The last words of Subcomandanta Marcos.
La Realidad, Chiapas, 25 de mayo 2014.-
Por medios libres, alternativos, autónomos o como se digan.
Esta madrugada, como cierre del homenaje al compañero Galeano, más de tres mil bases de apoyo, milicianos e insurgentes zapatistas y alrededor de mil adherentes a La Sexta, escuchamos las “últimas palabras públicas” del Subcomandante Insurgente Marcos del Ejército Zapatista de Liberación Nacional. En el templete estaban presentes 6 comandantes y comandantas del Comité Clandestino Revolucionario Indígena, el Subcomandante Insurgente Moisés y el propio Subcomandante Marcos. Exponemos algunos fragmentos de las cinco partes de la carta.
1. Una Decisión Difícil
“Era y es la nuestra como la de muchas y muchos de abajo una guerra por la humanidad y contra el neoliberalismo. Contra la muerte nosotros demandamos la vida, contra el silencio exigimos la palabra y el respeto, contra el olvido la memoria, contra la humillación y el desprecio la dignidad, contra la opresión…
View original post 1,400 more words
This great post comes to us from An Indigenous History of North America.
The first immigrants to Europe arrived thousands of years ago from central Asia. Most pre-contact Europeans lived together in small villages. Because the continent was very crowded, their lives were ruled by strict hierarchies within the family and outside it to control resources. Europe was highly multi-ethnic, and most tribes were ruled by hereditary leaders who commanded the majority “commoners.” These groups were engaged in near constant warfare.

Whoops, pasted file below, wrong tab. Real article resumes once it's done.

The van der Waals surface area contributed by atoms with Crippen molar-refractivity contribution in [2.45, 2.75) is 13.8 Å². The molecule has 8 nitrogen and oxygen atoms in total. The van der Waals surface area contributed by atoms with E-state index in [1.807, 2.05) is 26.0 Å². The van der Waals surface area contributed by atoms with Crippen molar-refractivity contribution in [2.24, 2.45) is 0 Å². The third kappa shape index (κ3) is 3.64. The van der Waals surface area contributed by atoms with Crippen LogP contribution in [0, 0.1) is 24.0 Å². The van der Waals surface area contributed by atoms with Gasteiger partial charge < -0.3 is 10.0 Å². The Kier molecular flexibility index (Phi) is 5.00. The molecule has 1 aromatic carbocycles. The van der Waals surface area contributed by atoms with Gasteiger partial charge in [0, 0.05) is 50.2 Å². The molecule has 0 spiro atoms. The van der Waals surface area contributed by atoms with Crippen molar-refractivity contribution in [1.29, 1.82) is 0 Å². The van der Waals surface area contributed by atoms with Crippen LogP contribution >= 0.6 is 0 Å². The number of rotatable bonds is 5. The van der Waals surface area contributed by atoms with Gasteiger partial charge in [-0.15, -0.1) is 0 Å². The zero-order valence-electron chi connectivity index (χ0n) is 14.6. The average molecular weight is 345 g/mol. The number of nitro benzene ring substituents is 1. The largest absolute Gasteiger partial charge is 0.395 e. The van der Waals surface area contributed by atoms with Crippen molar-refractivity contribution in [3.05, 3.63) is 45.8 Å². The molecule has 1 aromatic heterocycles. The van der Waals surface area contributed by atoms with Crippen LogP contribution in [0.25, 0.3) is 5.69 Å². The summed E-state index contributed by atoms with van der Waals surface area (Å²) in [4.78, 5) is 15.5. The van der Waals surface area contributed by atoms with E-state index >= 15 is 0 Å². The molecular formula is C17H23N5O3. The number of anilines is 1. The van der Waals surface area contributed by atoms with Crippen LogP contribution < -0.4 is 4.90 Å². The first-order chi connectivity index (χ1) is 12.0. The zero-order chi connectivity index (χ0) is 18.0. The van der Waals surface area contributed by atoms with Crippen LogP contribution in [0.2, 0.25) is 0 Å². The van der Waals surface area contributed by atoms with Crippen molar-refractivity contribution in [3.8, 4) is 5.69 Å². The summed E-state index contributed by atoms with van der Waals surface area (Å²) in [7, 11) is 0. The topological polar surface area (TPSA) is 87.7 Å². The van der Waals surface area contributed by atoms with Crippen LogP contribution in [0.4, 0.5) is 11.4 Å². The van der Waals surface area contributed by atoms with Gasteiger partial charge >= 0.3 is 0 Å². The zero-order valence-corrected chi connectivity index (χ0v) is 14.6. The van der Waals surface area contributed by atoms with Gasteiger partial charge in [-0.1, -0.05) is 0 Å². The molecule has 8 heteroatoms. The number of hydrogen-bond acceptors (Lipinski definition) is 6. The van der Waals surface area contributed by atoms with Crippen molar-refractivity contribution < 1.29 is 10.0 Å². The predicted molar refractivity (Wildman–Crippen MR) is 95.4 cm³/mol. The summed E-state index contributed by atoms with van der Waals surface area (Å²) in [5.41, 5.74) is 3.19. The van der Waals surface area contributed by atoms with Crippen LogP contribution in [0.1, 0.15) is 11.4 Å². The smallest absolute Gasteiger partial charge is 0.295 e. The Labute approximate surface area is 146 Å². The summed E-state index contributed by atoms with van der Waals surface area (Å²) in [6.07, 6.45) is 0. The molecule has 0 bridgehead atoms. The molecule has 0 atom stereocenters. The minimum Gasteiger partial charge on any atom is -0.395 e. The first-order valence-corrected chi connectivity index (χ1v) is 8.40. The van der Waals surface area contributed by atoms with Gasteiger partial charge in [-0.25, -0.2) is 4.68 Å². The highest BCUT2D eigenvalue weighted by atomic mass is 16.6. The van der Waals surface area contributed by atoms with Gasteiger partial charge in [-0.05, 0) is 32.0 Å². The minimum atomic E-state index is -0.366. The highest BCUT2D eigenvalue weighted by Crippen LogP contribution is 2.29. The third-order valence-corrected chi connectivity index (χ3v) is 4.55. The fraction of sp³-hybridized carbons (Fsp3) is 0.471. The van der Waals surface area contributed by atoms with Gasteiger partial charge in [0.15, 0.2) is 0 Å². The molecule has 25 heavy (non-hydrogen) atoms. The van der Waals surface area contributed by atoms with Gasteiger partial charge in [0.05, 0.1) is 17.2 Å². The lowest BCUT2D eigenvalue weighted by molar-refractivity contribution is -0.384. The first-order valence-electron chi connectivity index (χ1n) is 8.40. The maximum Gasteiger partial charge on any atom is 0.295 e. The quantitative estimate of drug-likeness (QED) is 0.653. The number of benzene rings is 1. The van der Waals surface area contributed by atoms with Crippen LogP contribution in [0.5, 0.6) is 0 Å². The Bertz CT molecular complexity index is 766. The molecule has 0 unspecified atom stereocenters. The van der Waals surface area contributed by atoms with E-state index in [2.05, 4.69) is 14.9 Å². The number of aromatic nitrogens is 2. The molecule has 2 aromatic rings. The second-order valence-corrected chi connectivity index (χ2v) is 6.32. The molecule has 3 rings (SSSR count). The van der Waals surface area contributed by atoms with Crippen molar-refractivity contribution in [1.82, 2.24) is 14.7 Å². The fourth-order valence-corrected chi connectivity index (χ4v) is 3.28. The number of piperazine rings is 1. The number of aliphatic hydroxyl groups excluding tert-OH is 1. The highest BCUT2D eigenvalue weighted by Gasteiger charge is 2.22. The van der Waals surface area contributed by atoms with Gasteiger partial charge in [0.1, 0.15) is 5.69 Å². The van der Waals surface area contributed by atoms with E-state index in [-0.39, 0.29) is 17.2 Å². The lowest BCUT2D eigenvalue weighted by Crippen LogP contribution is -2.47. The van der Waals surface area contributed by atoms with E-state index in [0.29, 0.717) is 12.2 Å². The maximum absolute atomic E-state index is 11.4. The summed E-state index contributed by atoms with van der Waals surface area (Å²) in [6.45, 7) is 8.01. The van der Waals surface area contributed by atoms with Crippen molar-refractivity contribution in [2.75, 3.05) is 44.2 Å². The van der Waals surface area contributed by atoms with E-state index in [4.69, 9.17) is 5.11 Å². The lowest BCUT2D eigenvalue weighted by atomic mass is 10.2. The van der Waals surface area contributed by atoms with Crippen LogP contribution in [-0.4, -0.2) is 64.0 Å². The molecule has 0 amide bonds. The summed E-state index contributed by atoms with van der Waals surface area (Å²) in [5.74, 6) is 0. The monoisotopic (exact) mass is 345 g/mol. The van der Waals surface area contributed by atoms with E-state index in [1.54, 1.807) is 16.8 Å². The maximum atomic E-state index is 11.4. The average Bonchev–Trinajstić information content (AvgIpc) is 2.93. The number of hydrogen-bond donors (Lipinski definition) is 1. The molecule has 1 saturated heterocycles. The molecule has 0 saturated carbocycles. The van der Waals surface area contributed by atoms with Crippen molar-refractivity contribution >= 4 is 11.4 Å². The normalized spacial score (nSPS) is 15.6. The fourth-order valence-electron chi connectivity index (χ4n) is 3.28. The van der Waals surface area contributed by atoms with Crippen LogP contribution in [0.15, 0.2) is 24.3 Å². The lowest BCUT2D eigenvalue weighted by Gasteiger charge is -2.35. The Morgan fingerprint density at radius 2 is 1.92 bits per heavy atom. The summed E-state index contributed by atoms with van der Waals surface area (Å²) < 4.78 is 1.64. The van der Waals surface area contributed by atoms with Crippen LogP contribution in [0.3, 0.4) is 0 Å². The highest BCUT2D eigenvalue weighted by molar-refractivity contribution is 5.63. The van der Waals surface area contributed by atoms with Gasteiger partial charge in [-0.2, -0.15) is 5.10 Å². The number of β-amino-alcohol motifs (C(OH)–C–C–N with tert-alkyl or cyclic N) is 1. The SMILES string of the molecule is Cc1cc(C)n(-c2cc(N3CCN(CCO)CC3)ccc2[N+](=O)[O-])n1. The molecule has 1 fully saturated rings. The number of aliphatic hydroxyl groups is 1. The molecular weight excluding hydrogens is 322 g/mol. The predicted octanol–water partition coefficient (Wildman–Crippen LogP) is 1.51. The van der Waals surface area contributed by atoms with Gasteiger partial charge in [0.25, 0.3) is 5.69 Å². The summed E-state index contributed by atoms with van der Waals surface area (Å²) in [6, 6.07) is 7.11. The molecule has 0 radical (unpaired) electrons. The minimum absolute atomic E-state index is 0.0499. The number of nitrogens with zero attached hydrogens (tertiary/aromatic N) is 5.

Pre-contact Europeans wore clothing made of natural materials such as animal skin and plant and animal-based textiles. Women wore long dresses and covered their hair, and men wore tunics and leggings. Both men and women liked to wear jewelry made from precious stones and metals as a sign of status. Before contact, Europeans had very poor diets. Most people were farmers and grew wheat and vegetables and raised cows and sheep to eat. They rarely washed themselves, and had many diseases because…
View original post 431 more words
Very interesting post on forgotten revolutionaries from the Mexican Revolution.
Mártires en olvido
Transcripción: Carmen Muñoz S. /Analista Documental/Ichicult
El día 11 de diciembre de 1910, en el pueblo de Cerro Prieto, con motivo del encuentro de las fuerzas Federales, con los contingentes maderistas, estas comandadas por el General Pascual Orozco, murió hasta quemar el último cartucho, el señor Tadeo Vázquez, soldado al servicio de la Revolución iniciada en nuestro país, el 20 de noviembre del mismo año, que traía como consecuencia derrocar al derrocar al dictador Porfirio Díaz, que tanta opresión estaba haciendo a las Masas Trabajadoras del Territorio Mexicano, de ahí nació la idea de iniciar en México, una Revolución armada, para echar abajo la Dictadura porfiriana.
Fue así como Tadeo Vázquez, pensó entrar de lleno a prestar su contingente como soldado al lado de Madero pero desgraciadamente al sostener en Cerro Prieto, cuna de la Revolución Mexicana, en nuestro Estado, uno de los primeros combates, con las…
View original post 571 more words
What: Critical Transport Scholars Fall Kick-off, with research presentation “Access to Everything: Accessibility Metrics Reconsidered from Within the Central City”
When: Wednesday October 9, 5 – 7 p.m.
Where: Room 5414, CUNY Grad Center 365 Fifth Ave on the 5th floor. Please bring photo ID to sign in the front desk. If you have trouble finding the room contact Hector: email@example.com.